Without Yoenis Cespedes, there is no magical run to the 2015 World Series. There is no tears-of-joy-inducing video montage, there is no beatdown of the Cubs and there is no heartbreak during Game 5 in Flushing. And, after each of the last two seasons, it seemed as if there would be no more Yo for the Amazin’s, as he flirted with becoming the latest exhilarating Met to ascend to true stardom elsewhere.
Through much of this disappointing 2017 campaign, however, the Cespedes honeymoon has been on the verge of fading. Limited with nagging hamstring injuries and underperformance when he been able to play, he just hasn’t been the same lineup-anchoring presence. However, if Tuesday’s 6-5 Mets win over the Padres is any indication, the slugger might be turning his season around.
Cespedes got New York on the board early, crushing a solo shot off Kyle Lloyd — making his MLB debut — in the top of the 1st to put the Mets up 1-0. It was the slugger’s first home run since June 23 in San Francisco and the type of brute-strength bomb he has made a staple of his career.
His two other hits, a RBI double in the fifth and go-ahead check-swing Little League roundtripper in the seventh, may have had more impact over the course of the game, but neither felt more like 2015 Cespedes than when he deposited Lloyd’s hanging slider into Petco Park’s left field seats. Michael Conforto came in for him on a double-switch later on — it was due to leg “fatigue” — but it was a positive night nonetheless.
Seth Lugo gave the lead back in the second, when home runs from Hunter Renfroe and Allen Cordoba made it 3-1 in favor of the Friars. San Diego would score once more off Lugo, who mostly settled down after making a few mistakes in the first couple of frames. He was charged with four runs (three earned) in his six innings and only struck out one batter with no walks.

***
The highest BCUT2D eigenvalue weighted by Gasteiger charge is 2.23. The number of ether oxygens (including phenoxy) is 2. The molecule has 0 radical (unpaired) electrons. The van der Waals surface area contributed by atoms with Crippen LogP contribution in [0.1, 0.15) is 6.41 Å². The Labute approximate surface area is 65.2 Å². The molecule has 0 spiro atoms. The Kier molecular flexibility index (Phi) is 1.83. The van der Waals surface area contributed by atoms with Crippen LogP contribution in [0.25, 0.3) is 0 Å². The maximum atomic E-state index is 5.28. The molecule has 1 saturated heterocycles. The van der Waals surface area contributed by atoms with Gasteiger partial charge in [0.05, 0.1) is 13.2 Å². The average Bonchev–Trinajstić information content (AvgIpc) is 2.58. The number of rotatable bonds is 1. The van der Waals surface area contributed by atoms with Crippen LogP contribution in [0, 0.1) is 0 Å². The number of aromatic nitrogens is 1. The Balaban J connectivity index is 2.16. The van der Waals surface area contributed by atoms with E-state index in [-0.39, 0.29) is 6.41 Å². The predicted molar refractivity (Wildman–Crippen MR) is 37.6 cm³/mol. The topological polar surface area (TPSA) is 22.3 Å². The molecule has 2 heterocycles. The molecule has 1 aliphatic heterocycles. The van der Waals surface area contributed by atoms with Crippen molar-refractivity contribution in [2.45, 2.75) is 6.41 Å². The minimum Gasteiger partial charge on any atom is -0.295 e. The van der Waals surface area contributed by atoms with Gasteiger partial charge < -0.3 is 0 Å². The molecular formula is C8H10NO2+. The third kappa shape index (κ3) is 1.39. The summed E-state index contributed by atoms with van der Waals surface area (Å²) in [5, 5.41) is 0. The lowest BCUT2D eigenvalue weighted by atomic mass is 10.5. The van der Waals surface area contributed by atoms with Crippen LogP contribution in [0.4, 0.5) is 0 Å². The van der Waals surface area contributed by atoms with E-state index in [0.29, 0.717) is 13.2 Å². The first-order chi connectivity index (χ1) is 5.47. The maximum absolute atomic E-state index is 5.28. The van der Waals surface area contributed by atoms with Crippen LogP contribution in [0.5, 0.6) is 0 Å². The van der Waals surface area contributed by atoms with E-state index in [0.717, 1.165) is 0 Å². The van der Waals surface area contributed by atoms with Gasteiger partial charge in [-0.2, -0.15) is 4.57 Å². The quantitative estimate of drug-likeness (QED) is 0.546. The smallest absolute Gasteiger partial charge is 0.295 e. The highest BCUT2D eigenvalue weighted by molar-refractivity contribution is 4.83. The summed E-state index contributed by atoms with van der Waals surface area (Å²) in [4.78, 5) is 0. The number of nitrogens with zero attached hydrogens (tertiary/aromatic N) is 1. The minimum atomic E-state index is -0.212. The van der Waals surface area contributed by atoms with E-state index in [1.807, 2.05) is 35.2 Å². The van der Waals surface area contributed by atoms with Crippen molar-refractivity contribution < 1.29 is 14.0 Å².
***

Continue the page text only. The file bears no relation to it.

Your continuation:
Officially, Cespedes’ third hit of the night was ruled a triple, as he accidentally plopped a Phil Maton pitch just inside the right field foul line just where the shifted Padres weren’t. A wild Wil Myers relay throw past third base allowed Cespedes to finish off the Mets’ second error-aided Little League home run in as many series.
Paul Sewald threw a pair of perfect innings to back Lugo up but, for the second night in a row, potential trade candidate Addison Reed made things interesting in the bottom of the ninth. He needed Asdrubal Cabrera to make a nice play on a Jose Pirela grounder to stave off San Diego and bring the Mets to within nine games of the Rockies in the NL Wild Card race.
Bullpen bouncing back
If the top story from this win is Cespedes’ three-hit performance, the second-biggest should be Sewald, who looked as good on Tuesday as he has all season. After a rough start to June, the rookie has been the Mets’ best reliever in the past month or so. In Sewald’s last 13 innings (12 games), he has given up just nine baserunners and three runs while striking out 16 batters.
When his fastball is moving in on righties (and away from lefties) and the slider is working, Sewald can be fairly close to unhittable. Achieving a certain level of consistency is his next goal, but for now, he continues to be one of the most important guys in a bullpen that has quietly worked to redeem itself of late.
The outfield rotation
This is something Terry Collins, much to the chagrin of most fans, has mentioned in the past and will clearly stick to. Curtis Granderson got the start in center field over Conforto with a righty on the mound and reached base three times in five plate appearances. He also scored a pair of runs.
San Diego’s next two starters, Jhoulys Chacin and Luis Perdomo, are both right-handed, so convention would tell you that Terry would try to get Granderson in the lineup at least one more time this series. Cespedes’ status for Wednesday’s game is still unclear but it wouldn’t be surprising to see at least a preventative off-day for Yoenis, with Conforto starting in left and Granderson back in center.
Steven Matz, he of three consecutive subpar outings, will be on the bump for the Mets on Wednesday night at 10:10 p.m. Eastern against Chacin, who has a 2.72 ERA since the start of June and boasts a sub-2.00 ERA at Petco Park this season. He was supposed to start on Tuesday, but was pushed a day due to lower back tightness. Chacin’s last outing against the Mets — back on May 23 — was a disastrous one, as he gave up seven first inning runs en route to a loss.
Matz’s last start of 2016 was against the Padres and it was one of the best of his career, as he allowed one hit through 7.1 scoreless innings in a 5-1 win.
Photo credit: Jake Roth – USA Today Sports